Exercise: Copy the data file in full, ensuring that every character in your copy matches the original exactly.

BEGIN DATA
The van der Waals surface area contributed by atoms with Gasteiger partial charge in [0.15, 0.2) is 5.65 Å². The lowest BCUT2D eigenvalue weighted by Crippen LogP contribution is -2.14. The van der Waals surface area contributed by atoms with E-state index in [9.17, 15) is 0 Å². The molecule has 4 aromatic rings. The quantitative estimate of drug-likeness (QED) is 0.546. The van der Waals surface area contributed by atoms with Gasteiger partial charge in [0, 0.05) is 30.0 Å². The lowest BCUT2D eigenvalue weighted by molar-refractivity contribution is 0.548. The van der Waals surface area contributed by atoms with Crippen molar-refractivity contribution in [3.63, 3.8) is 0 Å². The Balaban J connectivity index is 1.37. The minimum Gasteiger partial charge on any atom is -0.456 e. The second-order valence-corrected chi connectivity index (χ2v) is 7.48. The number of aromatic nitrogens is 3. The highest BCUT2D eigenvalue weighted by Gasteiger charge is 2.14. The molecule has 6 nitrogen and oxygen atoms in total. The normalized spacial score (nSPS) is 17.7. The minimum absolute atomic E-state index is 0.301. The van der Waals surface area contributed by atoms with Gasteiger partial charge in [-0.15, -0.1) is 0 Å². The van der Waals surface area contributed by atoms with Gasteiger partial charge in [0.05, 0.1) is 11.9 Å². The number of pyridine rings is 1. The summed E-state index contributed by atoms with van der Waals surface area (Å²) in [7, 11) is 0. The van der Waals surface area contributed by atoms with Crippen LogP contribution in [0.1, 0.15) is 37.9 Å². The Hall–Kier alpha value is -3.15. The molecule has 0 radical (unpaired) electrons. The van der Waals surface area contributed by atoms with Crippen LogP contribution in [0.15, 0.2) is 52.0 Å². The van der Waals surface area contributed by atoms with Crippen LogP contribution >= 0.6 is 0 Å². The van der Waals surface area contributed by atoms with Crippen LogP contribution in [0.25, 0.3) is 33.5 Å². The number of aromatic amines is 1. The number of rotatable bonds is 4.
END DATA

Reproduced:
The van der Waals surface area contributed by atoms with Gasteiger partial charge in [0.15, 0.2) is 5.65 Å². The lowest BCUT2D eigenvalue weighted by Crippen LogP contribution is -2.14. The van der Waals surface area contributed by atoms with E-state index in [9.17, 15) is 0 Å². The molecule has 4 aromatic rings. The quantitative estimate of drug-likeness (QED) is 0.546. The van der Waals surface area contributed by atoms with Gasteiger partial charge in [0, 0.05) is 30.0 Å². The lowest BCUT2D eigenvalue weighted by molar-refractivity contribution is 0.548. The van der Waals surface area contributed by atoms with Crippen molar-refractivity contribution in [3.63, 3.8) is 0 Å². The Balaban J connectivity index is 1.37. The minimum Gasteiger partial charge on any atom is -0.456 e. The second-order valence-corrected chi connectivity index (χ2v) is 7.48. The number of aromatic nitrogens is 3. The highest BCUT2D eigenvalue weighted by Gasteiger charge is 2.14. The molecule has 6 nitrogen and oxygen atoms in total. The normalized spacial score (nSPS) is 17.7. The minimum absolute atomic E-state index is 0.301. The van der Waals surface area contributed by atoms with Gasteiger partial charge in [-0.15, -0.1) is 0 Å². The van der Waals surface area contributed by atoms with Gasteiger partial charge in [0.05, 0.1) is 11.9 Å². The number of pyridine rings is 1. The summed E-state index contributed by atoms with van der Waals surface area (Å²) in [7, 11) is 0. The van der Waals surface area contributed by atoms with Crippen LogP contribution in [0.1, 0.15) is 37.9 Å². The Hall–Kier alpha value is -3.15. The molecule has 0 radical (unpaired) electrons. The van der Waals surface area contributed by atoms with Crippen LogP contribution in [0.15, 0.2) is 52.0 Å². The van der Waals surface area contributed by atoms with Crippen LogP contribution >= 0.6 is 0 Å². The van der Waals surface area contributed by atoms with Crippen LogP contribution in [0.25, 0.3) is 33.5 Å². The number of aromatic amines is 1. The number of rotatable bonds is 4.